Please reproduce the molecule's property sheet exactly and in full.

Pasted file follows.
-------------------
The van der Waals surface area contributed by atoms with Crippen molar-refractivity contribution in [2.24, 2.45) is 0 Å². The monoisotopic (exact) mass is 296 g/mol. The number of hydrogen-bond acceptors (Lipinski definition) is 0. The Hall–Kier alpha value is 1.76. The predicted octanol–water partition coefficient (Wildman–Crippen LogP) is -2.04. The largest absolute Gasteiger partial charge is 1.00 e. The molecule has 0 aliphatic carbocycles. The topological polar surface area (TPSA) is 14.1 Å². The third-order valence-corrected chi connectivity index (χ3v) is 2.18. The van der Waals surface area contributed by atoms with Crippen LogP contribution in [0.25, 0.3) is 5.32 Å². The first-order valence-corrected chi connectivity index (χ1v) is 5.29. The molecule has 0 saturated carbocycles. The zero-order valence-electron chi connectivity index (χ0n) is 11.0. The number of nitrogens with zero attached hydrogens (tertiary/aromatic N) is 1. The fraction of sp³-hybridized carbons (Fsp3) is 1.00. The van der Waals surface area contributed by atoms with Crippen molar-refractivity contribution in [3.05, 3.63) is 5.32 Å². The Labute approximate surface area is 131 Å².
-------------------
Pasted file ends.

The van der Waals surface area contributed by atoms with Crippen molar-refractivity contribution in [2.24, 2.45) is 0 Å². The monoisotopic (exact) mass is 296 g/mol. The number of hydrogen-bond acceptors (Lipinski definition) is 0. The Hall–Kier alpha value is 1.76. The predicted octanol–water partition coefficient (Wildman–Crippen LogP) is -2.04. The largest absolute Gasteiger partial charge is 1.00 e. The molecule has 0 aliphatic carbocycles. The topological polar surface area (TPSA) is 14.1 Å². The third-order valence-corrected chi connectivity index (χ3v) is 2.18. The van der Waals surface area contributed by atoms with Crippen LogP contribution in [0.25, 0.3) is 5.32 Å². The first-order valence-corrected chi connectivity index (χ1v) is 5.29. The molecule has 0 saturated carbocycles. The zero-order valence-electron chi connectivity index (χ0n) is 11.0. The number of nitrogens with zero attached hydrogens (tertiary/aromatic N) is 1. The fraction of sp³-hybridized carbons (Fsp3) is 1.00. The van der Waals surface area contributed by atoms with Crippen molar-refractivity contribution in [3.05, 3.63) is 5.32 Å². The Labute approximate surface area is 131 Å².